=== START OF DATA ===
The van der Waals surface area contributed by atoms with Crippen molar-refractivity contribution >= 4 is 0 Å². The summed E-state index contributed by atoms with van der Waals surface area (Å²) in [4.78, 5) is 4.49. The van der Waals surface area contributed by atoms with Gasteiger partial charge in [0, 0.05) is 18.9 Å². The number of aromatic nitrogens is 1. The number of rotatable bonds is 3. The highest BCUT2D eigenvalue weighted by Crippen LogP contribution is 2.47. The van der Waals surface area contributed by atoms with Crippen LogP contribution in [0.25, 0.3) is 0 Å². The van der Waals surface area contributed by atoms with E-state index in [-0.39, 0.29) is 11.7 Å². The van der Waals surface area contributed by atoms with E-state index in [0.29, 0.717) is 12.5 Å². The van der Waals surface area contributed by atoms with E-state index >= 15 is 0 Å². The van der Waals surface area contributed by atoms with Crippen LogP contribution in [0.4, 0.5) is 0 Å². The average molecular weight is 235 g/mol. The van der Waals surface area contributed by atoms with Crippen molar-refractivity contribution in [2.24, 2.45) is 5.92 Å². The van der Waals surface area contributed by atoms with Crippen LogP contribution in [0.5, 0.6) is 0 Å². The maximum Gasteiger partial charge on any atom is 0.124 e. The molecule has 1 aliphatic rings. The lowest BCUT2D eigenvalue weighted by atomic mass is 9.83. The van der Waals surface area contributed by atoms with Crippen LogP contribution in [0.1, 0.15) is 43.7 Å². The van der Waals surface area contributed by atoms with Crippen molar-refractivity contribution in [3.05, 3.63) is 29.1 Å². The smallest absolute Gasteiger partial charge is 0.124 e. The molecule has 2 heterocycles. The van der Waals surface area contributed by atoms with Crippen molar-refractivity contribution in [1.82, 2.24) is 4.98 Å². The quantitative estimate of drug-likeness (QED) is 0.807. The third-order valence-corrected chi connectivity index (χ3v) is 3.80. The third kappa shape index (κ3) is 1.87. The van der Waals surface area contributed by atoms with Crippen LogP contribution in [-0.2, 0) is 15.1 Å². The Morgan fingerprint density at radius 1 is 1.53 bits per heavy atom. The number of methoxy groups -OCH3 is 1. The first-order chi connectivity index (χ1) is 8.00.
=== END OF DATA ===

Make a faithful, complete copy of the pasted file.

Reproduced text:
The van der Waals surface area contributed by atoms with Crippen molar-refractivity contribution >= 4 is 0 Å². The summed E-state index contributed by atoms with van der Waals surface area (Å²) in [4.78, 5) is 4.49. The van der Waals surface area contributed by atoms with Gasteiger partial charge in [0, 0.05) is 18.9 Å². The number of aromatic nitrogens is 1. The number of rotatable bonds is 3. The highest BCUT2D eigenvalue weighted by Crippen LogP contribution is 2.47. The van der Waals surface area contributed by atoms with Crippen LogP contribution in [0.25, 0.3) is 0 Å². The van der Waals surface area contributed by atoms with E-state index in [-0.39, 0.29) is 11.7 Å². The van der Waals surface area contributed by atoms with E-state index in [0.29, 0.717) is 12.5 Å². The van der Waals surface area contributed by atoms with E-state index >= 15 is 0 Å². The van der Waals surface area contributed by atoms with Crippen LogP contribution in [0.4, 0.5) is 0 Å². The average molecular weight is 235 g/mol. The van der Waals surface area contributed by atoms with Crippen molar-refractivity contribution in [2.24, 2.45) is 5.92 Å². The van der Waals surface area contributed by atoms with Crippen LogP contribution in [0.5, 0.6) is 0 Å². The maximum Gasteiger partial charge on any atom is 0.124 e. The molecule has 1 aliphatic rings. The lowest BCUT2D eigenvalue weighted by atomic mass is 9.83. The van der Waals surface area contributed by atoms with Crippen LogP contribution in [0.1, 0.15) is 43.7 Å². The van der Waals surface area contributed by atoms with Crippen molar-refractivity contribution in [3.05, 3.63) is 29.1 Å². The smallest absolute Gasteiger partial charge is 0.124 e. The molecule has 2 heterocycles. The van der Waals surface area contributed by atoms with Crippen molar-refractivity contribution in [1.82, 2.24) is 4.98 Å². The quantitative estimate of drug-likeness (QED) is 0.807. The third-order valence-corrected chi connectivity index (χ3v) is 3.80. The third kappa shape index (κ3) is 1.87. The van der Waals surface area contributed by atoms with Crippen LogP contribution in [-0.2, 0) is 15.1 Å². The Morgan fingerprint density at radius 1 is 1.53 bits per heavy atom. The number of methoxy groups -OCH3 is 1. The first-order chi connectivity index (χ1) is 8.00.